buildings and the grounds to Tulsa as well. When Thomas Gilcrease died
in 1962, he bequeathed the final group of art work he had collected in
his last years to the museum, and the house and his gardens became part
of the museum and grounds.
1) The apparition of Thomas Gilcrease
likes to visit his art in the museum buildings, which is why there was
a high turnover of security guards, until some people with a tolerance
to nighttime visits by an entity who loved his art collection, were found.
2) Thomas Gilcrease also likes to
putter around his house, both floors. His presence has been felt, heard
and seen by the living, as he enjoys his eternal retirement in his favorite
* He has appeared as a solid apparition
usually only once in front of the employees and curators who manage
the house and museum over the years, as if to say hello.
* Employees have heard footsteps
all around the house, have observed doors open and close by themselves
and occasionally hear a big bang coming from one of the upstairs rooms.
3) Thomas Gilcrease has been felt,
heard and seen in his extensive gardens as well.
4) The entities of about 7 Indian
children, who once lived here/visited here/lived nearby also call
this mansion home. Perhaps they died due to the disease epidemics which
periodically swept Tulsa over the years before the life-saving vaccines
were a reality.
5) The Indian children also love to
play in the vast garden area as well.
6) Another unknown male entity keeps
Mr. Gilcrease and the children company in the mansion.
1) OKCGC/PRG, together with their
good friends at Paranormal Investigation Team of Tulsa (PITT) worked together
in an all night investigation in Thomas Gilcrease's mansion. Fox 23 news
facilitated the investigation and documented this first visit. April 20th,
2002 - Team members included Teri French, Tina Stevens, Darren Sanchez,
Ron Cosgrove and Becky Cosgrove
* In both upstairs rooms; North
Bedroom 10 & South Bedroom 13, had "odd readings and feelings." Many
"visual anomalies" were filmed in these two areas.
* In North Bedroom 10 upstairs -
An EVP of a whisper was recorded, after calling out Mr. Gilcrease's
name. Someone gently tugged on a researcher's hair just outside room
* Downstairs, at the entrance to
the living room, Darren caught an 'echo mist' on film, taken by his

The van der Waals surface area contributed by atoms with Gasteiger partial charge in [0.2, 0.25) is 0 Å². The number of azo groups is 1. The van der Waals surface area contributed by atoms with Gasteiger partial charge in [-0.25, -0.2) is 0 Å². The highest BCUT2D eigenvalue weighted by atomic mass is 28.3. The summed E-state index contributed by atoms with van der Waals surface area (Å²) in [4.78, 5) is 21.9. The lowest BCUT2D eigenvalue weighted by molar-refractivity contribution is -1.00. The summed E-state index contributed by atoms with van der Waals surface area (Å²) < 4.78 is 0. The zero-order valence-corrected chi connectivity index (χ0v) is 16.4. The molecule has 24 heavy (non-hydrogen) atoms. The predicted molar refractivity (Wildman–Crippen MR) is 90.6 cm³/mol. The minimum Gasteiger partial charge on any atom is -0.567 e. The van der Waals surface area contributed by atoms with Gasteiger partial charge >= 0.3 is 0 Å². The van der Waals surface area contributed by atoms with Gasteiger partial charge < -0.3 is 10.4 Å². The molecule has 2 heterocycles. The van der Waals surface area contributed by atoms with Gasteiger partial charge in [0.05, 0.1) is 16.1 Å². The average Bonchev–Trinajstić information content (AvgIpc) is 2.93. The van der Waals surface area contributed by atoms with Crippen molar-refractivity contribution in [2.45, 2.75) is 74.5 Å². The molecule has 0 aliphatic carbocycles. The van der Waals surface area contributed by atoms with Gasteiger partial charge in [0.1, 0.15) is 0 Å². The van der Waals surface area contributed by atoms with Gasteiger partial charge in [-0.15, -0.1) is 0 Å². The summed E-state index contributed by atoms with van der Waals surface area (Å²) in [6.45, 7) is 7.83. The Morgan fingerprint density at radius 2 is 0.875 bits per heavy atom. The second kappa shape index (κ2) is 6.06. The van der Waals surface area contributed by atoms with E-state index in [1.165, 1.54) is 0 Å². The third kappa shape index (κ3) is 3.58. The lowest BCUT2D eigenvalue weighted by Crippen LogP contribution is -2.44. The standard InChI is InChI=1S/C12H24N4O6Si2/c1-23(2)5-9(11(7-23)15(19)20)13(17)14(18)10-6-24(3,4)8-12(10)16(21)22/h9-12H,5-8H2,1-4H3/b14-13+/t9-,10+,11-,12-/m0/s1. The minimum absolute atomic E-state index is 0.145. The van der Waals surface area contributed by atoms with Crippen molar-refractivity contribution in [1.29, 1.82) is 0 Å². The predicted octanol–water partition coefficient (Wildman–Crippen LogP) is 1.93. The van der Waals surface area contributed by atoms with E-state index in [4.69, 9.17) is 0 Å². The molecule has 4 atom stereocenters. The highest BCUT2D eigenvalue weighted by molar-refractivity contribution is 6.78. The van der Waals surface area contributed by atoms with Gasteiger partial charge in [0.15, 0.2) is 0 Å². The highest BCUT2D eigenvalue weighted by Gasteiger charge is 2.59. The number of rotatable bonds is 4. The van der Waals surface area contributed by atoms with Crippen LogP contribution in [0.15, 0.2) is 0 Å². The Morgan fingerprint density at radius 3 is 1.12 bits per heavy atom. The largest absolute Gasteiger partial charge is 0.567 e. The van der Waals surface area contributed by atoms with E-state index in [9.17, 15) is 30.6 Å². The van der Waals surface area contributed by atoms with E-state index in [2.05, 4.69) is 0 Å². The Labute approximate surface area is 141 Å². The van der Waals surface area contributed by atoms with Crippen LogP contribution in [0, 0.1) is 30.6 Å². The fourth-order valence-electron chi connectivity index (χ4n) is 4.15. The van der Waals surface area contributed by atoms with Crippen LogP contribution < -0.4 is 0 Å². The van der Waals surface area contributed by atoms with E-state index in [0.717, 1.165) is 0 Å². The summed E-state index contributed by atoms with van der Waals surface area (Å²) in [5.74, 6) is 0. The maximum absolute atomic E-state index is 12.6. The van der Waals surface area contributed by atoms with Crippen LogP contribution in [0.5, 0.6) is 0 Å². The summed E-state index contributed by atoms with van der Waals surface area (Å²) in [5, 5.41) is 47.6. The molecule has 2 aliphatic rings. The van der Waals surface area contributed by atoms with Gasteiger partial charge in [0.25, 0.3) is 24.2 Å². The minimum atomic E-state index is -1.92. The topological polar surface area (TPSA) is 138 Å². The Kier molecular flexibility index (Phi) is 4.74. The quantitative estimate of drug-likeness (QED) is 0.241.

2) Paranormal Investigation team of
Tulsa PITT came back a second time and the joint was jumpin' with paranormal
activity. May 11th, 2002 - Team members present: Teri French, Tina Stevens,
Darren Sanchez, Cindy Elledge, Valerie Greenshaw and Craig Shackelford
with guests Mr. & Mrs. Bartcop along for the ride.
* Upstairs North Bedroom - Picked
up a great EVP - "Help!"
* South Upstairs Bedroom - Very
active. Darren asked questions to unseen children entities, asking them
to let him find something from long ago. Fifteen minutes later, Darren
found an Apport on the floor of the downstairs South Bedroom, an old
earpiece. Fifteen minutes later, another rapport was found in this same
upstairs bedroom - a broken wooden wagon wheel from a very old toy!
* Piano Room downstairs - was extremely
active - Picture taken of the room produced a "great glowie photo."
When trying to get a response from the entities in this room, an extremely
loud bang was heard from an upstairs bedroom.
* During a Sit-down in the Foyer
- A rather vocal argument between two male voices was heard coming from
the kitchen/butler pantry area which grew in intensity. Words were
muffled, but the anger was felt by the team. Terri went to the kitchen
window to look outside to see if the guard was arguing with anyone and
needed help... Nope, it wasn't him. As she left through the butler's
pantry, she felt the angry presence of an entity right behind her. She
turned around and said, "Don't sneak up on me like that!"
The team felt they had worn out their
welcome with this one entity, and left after apologizing for taking so
much time. They left some toys in the closet for the children entities
to play with. They are always respectful of the entities' wishes when
they do an investigation.
Sources include: researchwebcam.com * Paranormal Investigation
Team of Tulsa Gilcrease
Museum Web-Site * AmericanCowboy.com, The Spirits of Route 66, by Ellen Roson & Dianne Halicki.